For Young Adults, Cell Phones Don’t Necessarily Improve Social Ties
Texting and calling may help women stay connected, but there’s also a dark side.
The telephone is an important tool for staying in touch with friends and family, especially for people living far away from loved ones. And while modern cell phones allow for pretty much constant communication, they also have many other uses—not all of which promote social interaction. In fact, a new study suggests that for some people, cell phone use may lead to alienation rather than connectedness.
The research, conducted at Kent State University and published in the journal Computers in Human Behavior, looked at the cell phone habits of 493 college students, along with their feelings about their parents and peers. They found significant differences in usage between men and women, as well as the ways that usage affected relationships.
Female students spent an average of 365 minutes a day using their phones, making about six calls and sending and receiving roughly 265 text messages. When researchers looked at the effect of these behaviors on the women’s relationships, they found that talking on the phone with parents and texting with friends were both tied to feelings of emotional closeness.
Men, on the other hand, sent only 190 texts on average and spent only 287 minutes total on their phones (They made about the same number of calls.) And when it came to their relationships, it didn’t seem to matter how often they talked or texted: Neither habit was related to feelings of closeness, with parents nor with friends.
These results suggest that women may get more social value out of their phones than men do, says lead author Andrew Lepp, PhD, and that they may be better at using them to complement existing relationships. But the study could not show a causation between cell phone use and stronger social ties; it could also be that women who have strong relationships are simply more motivated to use their phones to connect with those people.
For both genders, however, cell phone use also had a darker side: “Problematic” use, defined as a recurrent craving to use a cell phone during inappropriate times, such as driving a car or at night when you should be sleeping, was associated with lower levels of trust and communication—and higher levels of alienation—within students’ networks.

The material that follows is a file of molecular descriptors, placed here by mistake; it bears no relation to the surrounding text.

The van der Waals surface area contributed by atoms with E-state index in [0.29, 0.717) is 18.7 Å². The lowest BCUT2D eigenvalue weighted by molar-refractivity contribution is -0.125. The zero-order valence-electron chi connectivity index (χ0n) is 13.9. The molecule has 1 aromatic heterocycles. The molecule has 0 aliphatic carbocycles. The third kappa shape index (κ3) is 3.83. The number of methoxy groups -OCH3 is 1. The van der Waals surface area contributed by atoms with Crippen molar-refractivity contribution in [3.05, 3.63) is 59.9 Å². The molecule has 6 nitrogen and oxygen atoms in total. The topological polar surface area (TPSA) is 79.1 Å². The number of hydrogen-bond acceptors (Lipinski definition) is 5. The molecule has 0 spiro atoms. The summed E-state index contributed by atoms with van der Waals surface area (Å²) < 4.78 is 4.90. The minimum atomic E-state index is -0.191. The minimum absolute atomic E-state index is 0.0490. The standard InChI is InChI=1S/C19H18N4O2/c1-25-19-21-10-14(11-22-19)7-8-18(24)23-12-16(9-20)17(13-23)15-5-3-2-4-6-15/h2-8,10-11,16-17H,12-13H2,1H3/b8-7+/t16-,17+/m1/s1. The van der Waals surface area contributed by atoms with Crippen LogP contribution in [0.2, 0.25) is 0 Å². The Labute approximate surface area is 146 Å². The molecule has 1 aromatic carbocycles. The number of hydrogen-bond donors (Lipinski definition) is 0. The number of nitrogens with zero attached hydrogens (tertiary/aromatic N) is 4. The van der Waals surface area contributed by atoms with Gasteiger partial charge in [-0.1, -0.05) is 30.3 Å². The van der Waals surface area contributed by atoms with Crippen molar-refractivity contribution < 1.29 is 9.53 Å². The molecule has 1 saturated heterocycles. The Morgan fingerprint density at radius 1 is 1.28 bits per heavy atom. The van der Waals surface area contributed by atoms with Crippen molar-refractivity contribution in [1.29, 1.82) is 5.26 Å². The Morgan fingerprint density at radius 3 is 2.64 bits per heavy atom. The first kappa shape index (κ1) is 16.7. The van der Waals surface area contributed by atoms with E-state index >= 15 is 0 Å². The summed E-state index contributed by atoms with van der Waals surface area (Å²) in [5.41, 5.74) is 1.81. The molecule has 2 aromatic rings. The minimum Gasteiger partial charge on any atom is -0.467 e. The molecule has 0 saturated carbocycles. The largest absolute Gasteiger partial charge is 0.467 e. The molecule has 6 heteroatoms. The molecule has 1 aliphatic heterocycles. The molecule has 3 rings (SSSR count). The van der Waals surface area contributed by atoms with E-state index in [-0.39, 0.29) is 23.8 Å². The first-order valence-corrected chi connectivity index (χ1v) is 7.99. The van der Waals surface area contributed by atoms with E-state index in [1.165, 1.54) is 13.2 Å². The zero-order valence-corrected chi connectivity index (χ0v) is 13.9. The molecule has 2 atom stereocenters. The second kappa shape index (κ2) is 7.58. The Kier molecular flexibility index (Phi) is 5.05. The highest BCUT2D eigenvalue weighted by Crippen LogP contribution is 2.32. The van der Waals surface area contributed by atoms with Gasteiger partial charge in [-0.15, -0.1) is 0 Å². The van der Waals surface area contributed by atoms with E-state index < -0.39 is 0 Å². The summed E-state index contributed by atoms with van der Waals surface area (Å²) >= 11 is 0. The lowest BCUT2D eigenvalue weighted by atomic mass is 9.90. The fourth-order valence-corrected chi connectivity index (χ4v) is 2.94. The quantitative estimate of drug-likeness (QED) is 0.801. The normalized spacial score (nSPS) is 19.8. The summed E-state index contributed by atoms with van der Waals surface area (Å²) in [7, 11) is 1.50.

“In other words, the students in the study who tended to use their cell phones compulsively and at inappropriate times felt less socially connected to parents and peers than other students,” said Lepp in a press release.
As a possible explanation, the authors suggest that cell-phone use for purposes other than texting and calling—such as browsing the Internet and playing games—could be replacing face-to-face communication and other meaningful forms of relationship building. Social media may also fit into this category, they write, since research has shown that these types of interactions cannot completely satisfy people’s social needs they way real-life interactions can.
More research is needed to determine whether phone use is really affecting these feelings, or to know if these findings would prove true for other age groups or demographics. But for college students specifically—a group that may be living away from parents and childhood friends for the first time—the authors say that their findings are an important first step.
“College students are avid cell phone users and believe that the device contributes meaningfully to their social lives,” they write. “As this research shows, this belief is likely to be true and false.” Young adults and their parents should think carefully about their cell phone use, they suggest, and consider how it can both help and hinder their social relationships during the important transition to independence and life away from home.